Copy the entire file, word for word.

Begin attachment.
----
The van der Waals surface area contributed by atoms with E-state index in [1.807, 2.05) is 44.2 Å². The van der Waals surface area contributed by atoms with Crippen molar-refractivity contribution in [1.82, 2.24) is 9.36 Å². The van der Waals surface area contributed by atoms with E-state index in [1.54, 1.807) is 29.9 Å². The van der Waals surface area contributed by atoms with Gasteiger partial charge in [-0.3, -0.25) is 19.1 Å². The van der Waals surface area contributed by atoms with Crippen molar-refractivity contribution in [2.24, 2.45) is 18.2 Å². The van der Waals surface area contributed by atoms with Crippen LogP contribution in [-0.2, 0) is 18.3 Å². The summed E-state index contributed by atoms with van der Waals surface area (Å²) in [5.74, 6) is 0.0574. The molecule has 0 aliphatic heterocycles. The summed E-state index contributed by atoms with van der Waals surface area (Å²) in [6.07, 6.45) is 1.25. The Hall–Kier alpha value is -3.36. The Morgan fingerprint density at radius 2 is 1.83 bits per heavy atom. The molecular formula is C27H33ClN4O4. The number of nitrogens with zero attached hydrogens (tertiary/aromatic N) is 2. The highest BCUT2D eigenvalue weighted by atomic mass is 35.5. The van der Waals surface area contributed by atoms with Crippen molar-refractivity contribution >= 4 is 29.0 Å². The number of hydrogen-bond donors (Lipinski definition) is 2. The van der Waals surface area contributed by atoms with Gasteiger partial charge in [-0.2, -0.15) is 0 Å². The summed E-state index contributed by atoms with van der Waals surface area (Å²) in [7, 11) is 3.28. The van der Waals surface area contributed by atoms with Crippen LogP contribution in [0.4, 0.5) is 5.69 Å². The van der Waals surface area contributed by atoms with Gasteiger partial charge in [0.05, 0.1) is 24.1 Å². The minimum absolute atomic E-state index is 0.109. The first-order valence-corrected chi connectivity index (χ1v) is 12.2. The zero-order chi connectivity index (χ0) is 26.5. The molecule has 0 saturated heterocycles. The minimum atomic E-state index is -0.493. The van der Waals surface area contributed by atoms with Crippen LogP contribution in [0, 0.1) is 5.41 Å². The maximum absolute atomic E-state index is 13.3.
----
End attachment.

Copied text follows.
The van der Waals surface area contributed by atoms with E-state index in [1.807, 2.05) is 44.2 Å². The van der Waals surface area contributed by atoms with Crippen molar-refractivity contribution in [1.82, 2.24) is 9.36 Å². The van der Waals surface area contributed by atoms with E-state index in [1.54, 1.807) is 29.9 Å². The van der Waals surface area contributed by atoms with Gasteiger partial charge in [-0.3, -0.25) is 19.1 Å². The van der Waals surface area contributed by atoms with Crippen molar-refractivity contribution in [2.24, 2.45) is 18.2 Å². The van der Waals surface area contributed by atoms with Crippen LogP contribution in [-0.2, 0) is 18.3 Å². The summed E-state index contributed by atoms with van der Waals surface area (Å²) in [5.74, 6) is 0.0574. The molecule has 0 aliphatic heterocycles. The summed E-state index contributed by atoms with van der Waals surface area (Å²) in [6.07, 6.45) is 1.25. The Hall–Kier alpha value is -3.36. The Morgan fingerprint density at radius 2 is 1.83 bits per heavy atom. The molecular formula is C27H33ClN4O4. The number of nitrogens with zero attached hydrogens (tertiary/aromatic N) is 2. The highest BCUT2D eigenvalue weighted by atomic mass is 35.5. The van der Waals surface area contributed by atoms with Crippen molar-refractivity contribution >= 4 is 29.0 Å². The number of hydrogen-bond donors (Lipinski definition) is 2. The van der Waals surface area contributed by atoms with Gasteiger partial charge in [-0.2, -0.15) is 0 Å². The summed E-state index contributed by atoms with van der Waals surface area (Å²) in [7, 11) is 3.28. The van der Waals surface area contributed by atoms with Crippen LogP contribution in [0.4, 0.5) is 5.69 Å². The van der Waals surface area contributed by atoms with Gasteiger partial charge in [0.05, 0.1) is 24.1 Å². The minimum absolute atomic E-state index is 0.109. The first-order valence-corrected chi connectivity index (χ1v) is 12.2. The zero-order chi connectivity index (χ0) is 26.5. The molecule has 0 saturated heterocycles. The minimum atomic E-state index is -0.493. The van der Waals surface area contributed by atoms with Crippen LogP contribution in [0, 0.1) is 5.41 Å². The maximum absolute atomic E-state index is 13.3.